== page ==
Next up is “Maze Runner: The Scorch Trials”, the sequel to last summer’s blockbuster and the second part of the young-adult dystopian science fiction trilogy written by James Dashner. The film opens in theaters on September 18.
And if all that weren’t enough, Parks also has a recurring role on the upcoming ten-episode ABC drama, “Astronaut Wives Club” alongside actors Yvonne Strahovski and Desmond Harrington.
I recently spoke with Parks about these blockbuster projects and how he got started in acting.
Without giving too much away, what can you tell me about Terminator: Genisys?
For purists of the original Terminator films, this one is completely dedicated to taking it back to the original feel of the first films, particularly with the whole Sarah and John Connor relationship. Plus, there’s some great twists and turns that no one will see coming. Even the way they’re able to have Arnold return is so creative. The storyline is definitely for the Terminator purists.
What was it like working with Arnold?
It was amazing. I remember when we first got to New Orleans for a table read. Arnold was there and there was such energy in the room that everyone was excited. The interesting thing about Arnold is that he has gone through a character arc in his own life – especially with his political career. He has such a kind, almost fatherly essence and charm to him that was just fascinating to watch.
Another film you’re involved in this year is “Maze Runner: The Scorch Trials” . How did that project come about?
I’ve always been a big Sci-Fi fan and one night on a whim, I decided to go the movies to see the original “Maze Runner” film. It just blew me away. It was such an entertaining ride and the chemistry with the kids was amazing. The next day, I happened to get a call from my agent who told me that I had a reading scheduled for Maze Runner 2. The turnaround was so quick that within a week, I found myself standing outside of Albuquerque, New Mexico with the same kids I had just seen in a movie only a week ago! [laughs].
We’ll also be seeing you in a recurring role in “Astronaut’s Wives Club”. What can you tell me about that?
It’s based on a series of books that follows the mission of astronauts from the 1960’s. It was during a time when all of these big things were going on: the civil rights movement, rioting and war. The astronauts back in those days were like superheroes. They did things that were not humanly possible – like going to the moon. I think the great thing about the story is that we’re able to see that these people are human beings and put their pants on one leg at time just like everyone else. I play the role of Jim Webb, who was the government official in charge of overseeing NASA. He wasn’t necessarily a well liked person from the astronauts’ perspective, but he’s a very interesting character.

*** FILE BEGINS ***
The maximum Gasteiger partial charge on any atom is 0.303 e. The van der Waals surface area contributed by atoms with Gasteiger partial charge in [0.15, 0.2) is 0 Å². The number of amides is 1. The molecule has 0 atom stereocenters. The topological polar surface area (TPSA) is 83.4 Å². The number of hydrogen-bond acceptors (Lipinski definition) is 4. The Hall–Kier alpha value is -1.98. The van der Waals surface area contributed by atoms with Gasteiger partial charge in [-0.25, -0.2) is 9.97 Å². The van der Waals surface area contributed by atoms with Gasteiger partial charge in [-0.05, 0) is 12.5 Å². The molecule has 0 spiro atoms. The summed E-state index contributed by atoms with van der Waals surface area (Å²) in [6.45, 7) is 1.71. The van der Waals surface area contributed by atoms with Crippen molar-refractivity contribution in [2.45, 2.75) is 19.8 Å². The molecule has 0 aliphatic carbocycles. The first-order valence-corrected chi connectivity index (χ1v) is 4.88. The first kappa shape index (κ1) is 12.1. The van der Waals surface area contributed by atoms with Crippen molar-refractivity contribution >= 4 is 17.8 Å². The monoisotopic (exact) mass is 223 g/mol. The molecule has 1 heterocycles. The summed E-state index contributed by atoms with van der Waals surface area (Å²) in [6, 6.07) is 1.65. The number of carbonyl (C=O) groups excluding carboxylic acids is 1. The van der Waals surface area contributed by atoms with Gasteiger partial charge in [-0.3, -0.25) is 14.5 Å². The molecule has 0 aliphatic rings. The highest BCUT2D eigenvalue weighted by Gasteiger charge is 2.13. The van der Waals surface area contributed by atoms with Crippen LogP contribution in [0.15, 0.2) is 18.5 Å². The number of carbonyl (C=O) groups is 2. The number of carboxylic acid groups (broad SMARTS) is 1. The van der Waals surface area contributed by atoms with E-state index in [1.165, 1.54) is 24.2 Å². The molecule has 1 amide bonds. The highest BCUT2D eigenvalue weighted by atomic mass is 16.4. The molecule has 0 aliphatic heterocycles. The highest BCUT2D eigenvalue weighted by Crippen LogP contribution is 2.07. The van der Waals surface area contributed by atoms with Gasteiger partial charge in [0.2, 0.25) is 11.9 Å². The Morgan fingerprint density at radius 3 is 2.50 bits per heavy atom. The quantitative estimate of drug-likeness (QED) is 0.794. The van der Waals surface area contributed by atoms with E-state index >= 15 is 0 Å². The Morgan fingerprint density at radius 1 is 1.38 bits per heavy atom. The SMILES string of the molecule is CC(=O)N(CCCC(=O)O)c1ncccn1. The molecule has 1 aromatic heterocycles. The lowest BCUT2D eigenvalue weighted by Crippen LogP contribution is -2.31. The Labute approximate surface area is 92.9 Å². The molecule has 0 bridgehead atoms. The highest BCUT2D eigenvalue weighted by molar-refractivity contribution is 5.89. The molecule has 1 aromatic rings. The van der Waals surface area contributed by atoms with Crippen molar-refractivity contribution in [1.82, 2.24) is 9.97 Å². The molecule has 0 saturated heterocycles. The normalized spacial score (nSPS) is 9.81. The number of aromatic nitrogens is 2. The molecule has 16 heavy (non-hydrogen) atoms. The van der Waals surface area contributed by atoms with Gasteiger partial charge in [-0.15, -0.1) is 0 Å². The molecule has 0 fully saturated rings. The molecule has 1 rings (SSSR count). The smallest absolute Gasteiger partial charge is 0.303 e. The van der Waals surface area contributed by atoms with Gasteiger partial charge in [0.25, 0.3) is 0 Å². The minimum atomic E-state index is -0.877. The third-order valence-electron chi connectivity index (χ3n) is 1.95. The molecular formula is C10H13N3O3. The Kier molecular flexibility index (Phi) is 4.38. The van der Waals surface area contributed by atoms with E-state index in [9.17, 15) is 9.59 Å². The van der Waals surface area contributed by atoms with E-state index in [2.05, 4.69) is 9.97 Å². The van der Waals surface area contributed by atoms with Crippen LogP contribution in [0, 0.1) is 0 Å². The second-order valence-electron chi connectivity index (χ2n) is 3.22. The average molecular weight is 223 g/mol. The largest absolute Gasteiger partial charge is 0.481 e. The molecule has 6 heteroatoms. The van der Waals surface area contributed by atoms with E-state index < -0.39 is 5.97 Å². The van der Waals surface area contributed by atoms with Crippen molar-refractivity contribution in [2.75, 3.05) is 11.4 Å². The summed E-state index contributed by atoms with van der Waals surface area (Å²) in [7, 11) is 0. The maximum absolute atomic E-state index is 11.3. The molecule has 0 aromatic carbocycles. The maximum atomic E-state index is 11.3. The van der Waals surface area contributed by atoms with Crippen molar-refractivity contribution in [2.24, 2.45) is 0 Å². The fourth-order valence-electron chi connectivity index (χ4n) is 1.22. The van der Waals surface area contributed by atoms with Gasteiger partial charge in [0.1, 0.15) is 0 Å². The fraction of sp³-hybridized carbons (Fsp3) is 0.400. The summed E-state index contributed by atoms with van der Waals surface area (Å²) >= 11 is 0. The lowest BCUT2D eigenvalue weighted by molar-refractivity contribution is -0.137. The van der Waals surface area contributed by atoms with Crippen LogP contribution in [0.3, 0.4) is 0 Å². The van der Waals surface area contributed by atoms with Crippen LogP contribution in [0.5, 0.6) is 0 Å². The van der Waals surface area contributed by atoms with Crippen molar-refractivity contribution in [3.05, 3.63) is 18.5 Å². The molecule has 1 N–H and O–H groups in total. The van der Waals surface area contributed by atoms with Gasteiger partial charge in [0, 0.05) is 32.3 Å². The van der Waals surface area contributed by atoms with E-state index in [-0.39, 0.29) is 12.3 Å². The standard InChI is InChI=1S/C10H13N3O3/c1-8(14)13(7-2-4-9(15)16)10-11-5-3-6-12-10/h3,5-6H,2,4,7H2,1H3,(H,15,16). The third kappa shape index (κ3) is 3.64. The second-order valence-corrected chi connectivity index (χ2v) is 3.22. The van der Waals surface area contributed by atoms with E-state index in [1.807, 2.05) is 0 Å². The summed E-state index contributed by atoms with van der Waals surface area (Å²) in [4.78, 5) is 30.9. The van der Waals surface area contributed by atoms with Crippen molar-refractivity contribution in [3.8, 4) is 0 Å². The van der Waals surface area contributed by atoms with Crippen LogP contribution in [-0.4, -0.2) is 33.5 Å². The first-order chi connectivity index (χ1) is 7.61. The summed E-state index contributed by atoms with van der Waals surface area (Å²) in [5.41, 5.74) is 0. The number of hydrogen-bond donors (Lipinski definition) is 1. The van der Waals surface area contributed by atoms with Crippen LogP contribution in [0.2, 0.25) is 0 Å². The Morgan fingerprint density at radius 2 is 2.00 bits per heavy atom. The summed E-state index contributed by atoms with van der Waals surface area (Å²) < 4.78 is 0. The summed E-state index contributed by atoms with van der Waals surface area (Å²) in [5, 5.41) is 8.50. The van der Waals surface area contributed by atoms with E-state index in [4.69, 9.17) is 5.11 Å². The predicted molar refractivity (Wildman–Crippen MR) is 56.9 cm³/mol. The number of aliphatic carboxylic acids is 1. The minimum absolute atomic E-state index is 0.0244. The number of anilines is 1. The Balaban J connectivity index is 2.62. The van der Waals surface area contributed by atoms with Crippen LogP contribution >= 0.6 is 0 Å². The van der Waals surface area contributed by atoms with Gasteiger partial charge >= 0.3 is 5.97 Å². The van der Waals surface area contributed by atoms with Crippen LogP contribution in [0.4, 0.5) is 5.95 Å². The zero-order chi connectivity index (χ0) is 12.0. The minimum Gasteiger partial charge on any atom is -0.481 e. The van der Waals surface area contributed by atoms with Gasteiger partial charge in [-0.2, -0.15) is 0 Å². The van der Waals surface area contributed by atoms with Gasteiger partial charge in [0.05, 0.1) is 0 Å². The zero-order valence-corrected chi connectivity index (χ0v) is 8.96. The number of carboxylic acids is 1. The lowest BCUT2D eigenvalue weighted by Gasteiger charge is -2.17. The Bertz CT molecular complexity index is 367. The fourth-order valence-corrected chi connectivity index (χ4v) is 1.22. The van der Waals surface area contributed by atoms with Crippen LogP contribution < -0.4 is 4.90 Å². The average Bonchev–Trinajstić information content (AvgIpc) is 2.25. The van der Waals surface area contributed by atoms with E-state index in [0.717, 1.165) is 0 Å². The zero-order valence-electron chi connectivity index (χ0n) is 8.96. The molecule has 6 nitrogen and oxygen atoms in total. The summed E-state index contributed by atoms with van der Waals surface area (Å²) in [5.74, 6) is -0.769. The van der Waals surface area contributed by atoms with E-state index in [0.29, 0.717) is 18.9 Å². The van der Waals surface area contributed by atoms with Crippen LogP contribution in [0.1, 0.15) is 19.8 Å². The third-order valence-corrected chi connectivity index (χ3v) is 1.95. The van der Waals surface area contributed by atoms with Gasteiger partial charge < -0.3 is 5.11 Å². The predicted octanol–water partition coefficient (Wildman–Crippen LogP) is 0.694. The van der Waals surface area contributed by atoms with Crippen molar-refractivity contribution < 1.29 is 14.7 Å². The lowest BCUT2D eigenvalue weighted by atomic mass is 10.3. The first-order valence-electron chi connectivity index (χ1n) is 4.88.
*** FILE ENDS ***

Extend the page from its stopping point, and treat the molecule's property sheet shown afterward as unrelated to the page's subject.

Can you tell me a little about how you got started in acting?
I grew up on a cattle ranch in Oklahoma with an older brother who was very artistic. The two of us would always watch sketch comedies together like The Carol Burnett Show and Saturday Night Live. He’s one of the best storytellers I’ve ever met and we would often put together our own sketches for the neighborhood kids to watch. Then when I was in junior high school my brother started getting involved with competitive drama. I remember following him around to his tournaments and was just fascinated by it. It made me realize there was something else to do in high school other than play football. That’s when I started to get involved.
What happened next?
After college, I moved to LA and spun my wheels there for a long time. It eventually got to the point to where I was either going to be homeless or I could go home to the ranch I had recently inherited. It was a no brainer. I decided to move back to Oklahoma and started working a day job. Then one day, a friend of mine wanted to take me to a casting director workshop. I was hesitant at first but had such a great time and a few weeks later the director cast me in a film with Thomas Haden Church and Joshua Jackson called “Lone Star State of Mind”. That led to more films and the next thing you know, I was back in Los Angeles! It’s funny how things come together.
What excites you the most about the future?
I feel like I’m at a point in my career where I’m in the right place at the right time. I just finished another great role on “NCIS New Orleans” with Scott Bakula, who is another fantastic guy. It’s really rewarding for me to be involved in projects where I can pick up a lot and be around people who are so good at what that they do. It’s been a really rewarding career.